Co-ownership Disputes

Co-ownership Disputes

It is common for couples, family members, friends and business partners to buy property together. When they do so, they are referred to as ‘co-owners’.

As a result, co-ownership disputes can arise and usually concern the co-owners being unable to agree on when a property should be sold (who is entitled to a share of the proceeds of sale); improved; lived in; and/or rented out. Co-ownership disputes may also arise where a property is purchased in one person’s name, but another person believes they are entitled to a share in the property.

Mercantile Barristers property litigation barristers advise both residential and commercial property owners on the best options to protect their interests. We offer expert advice in a wide range of situations.

Legal and Beneficial Interests in Property

Where two or more people together own real property, they hold it under a trust of land. Where property is held on a trust of land, the legal estate and equitable estate are separate. The legal estate must be held by the co-owners as ‘joint tenants’; and the beneficial interest in the property can, however, be held by the co-owners either as ‘joint tenants’ or ‘tenants in common’

A legal interest in property gives the owner a right of control over the property. That allows them to possess it, use it however they wish, or sell or transfer it. The legal owner is the person or people who are registered at HM Land Registry on the title deeds.

A beneficial interest is a right to the benefits of the property. Those benefits may be financial, such as a share of the rent or a share of the proceeds of sale when the property is sold, or they may be practical, such as the right to live in the property. Beneficial owners are not registered on the title deeds at the Land Registry, and therefore it is hard for anyone who is neither a legal owner nor a beneficial owner to find out who the beneficial owners might be, and what benefits they have.

Types of ownership

If the co-owners are joint tenants, each owns 100% of the property. The right of survivorship also applies so on the death of one joint tenant, the deceased’s interest in the property passes automatically to the remaining owner(s). If the co-owners are tenants in common, interests can be unequal, and the share of one does not pass to the survivor but is part of the deceased’s estate.

The Trusts of Land and Appointment of Trustees Act 1996 (‘TOLATA’)

Claims in co-ownership disputes are made under the Trusts of Land and Appointment of Trustees Act 1996 (‘TOLATA’). Any person who has an interest under a trust of land may apply to the court under s 14 TOLATA 1996, for an order under that section. The court may make such order as it thinks fit in relation to the nature or extent of a persons interest in the trust property.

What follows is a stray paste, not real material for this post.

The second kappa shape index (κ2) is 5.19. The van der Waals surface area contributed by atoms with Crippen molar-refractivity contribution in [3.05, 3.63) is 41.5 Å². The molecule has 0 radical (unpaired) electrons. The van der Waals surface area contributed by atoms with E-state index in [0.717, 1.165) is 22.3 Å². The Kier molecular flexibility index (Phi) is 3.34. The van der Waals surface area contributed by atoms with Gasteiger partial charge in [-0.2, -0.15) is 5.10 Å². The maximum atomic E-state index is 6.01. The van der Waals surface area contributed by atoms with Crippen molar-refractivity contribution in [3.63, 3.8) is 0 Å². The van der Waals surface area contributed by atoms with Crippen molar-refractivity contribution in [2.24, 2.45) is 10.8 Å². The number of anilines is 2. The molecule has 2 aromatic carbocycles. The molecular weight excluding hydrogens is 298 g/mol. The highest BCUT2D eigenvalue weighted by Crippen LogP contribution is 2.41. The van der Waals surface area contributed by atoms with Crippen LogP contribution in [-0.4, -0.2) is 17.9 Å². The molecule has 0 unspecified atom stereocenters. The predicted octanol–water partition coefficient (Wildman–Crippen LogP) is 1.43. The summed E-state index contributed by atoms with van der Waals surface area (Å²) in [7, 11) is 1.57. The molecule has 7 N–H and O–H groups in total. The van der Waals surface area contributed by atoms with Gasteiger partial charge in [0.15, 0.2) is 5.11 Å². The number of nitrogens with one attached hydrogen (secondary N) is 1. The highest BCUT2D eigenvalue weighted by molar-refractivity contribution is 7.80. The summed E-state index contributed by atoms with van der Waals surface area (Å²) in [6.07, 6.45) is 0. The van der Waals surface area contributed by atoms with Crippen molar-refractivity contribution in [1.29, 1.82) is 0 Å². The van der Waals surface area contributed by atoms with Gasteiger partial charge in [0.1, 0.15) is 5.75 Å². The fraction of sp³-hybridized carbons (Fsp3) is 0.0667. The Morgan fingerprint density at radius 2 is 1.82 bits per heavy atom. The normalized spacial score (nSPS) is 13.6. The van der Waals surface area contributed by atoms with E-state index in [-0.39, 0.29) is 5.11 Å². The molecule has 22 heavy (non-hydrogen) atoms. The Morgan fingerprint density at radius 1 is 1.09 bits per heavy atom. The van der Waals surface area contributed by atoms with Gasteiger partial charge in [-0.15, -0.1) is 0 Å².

If a co-ownership dispute arises or litigation ensues from a TOLATA claim, these disputes should only be handled by a legal professional with expertise in this area, who has the appropriate litigation experience to advise and represent you on a path to resolution.

Contact our Property Litigation barristers today by filling in our Enquiry Form; emailing us at; or by telephone on 0203 034 0077 and we would be happy to assist.

How Our Process Works

Instructing our direct access barristers is the cost effective alternative to the traditional route of engaging a solicitor first.  The process is just as straightforward. Here’s how the process works:
You can call, email, or fill out an enquiry form to tell us about your case. One of our specialist clerks will speak with  you to make the arrangements to advance your case.

You can call, email, or fill out an enquiry form to tell us about your case. One of our specialist clerks will speak with you to make the arrangements to advance your case.

Our specialist clerk will match you with the barrister with the expertise to deal with all aspects of your case. They will also obtain and organise the papers the barrister will have to consider in your case.

Our clerk will agree the fee for your consultation with the barrister beforehand. The clerk will then arrange a convenient time for you to have the consultation by video call, telephone or in person.

In the consultation the barrister will assess your legal position, devise a legal strategy, and give you appropriate advice on the necessary next steps to achieve your objective. 

Fill in the form below and one of our specialist clerks will get in touch.

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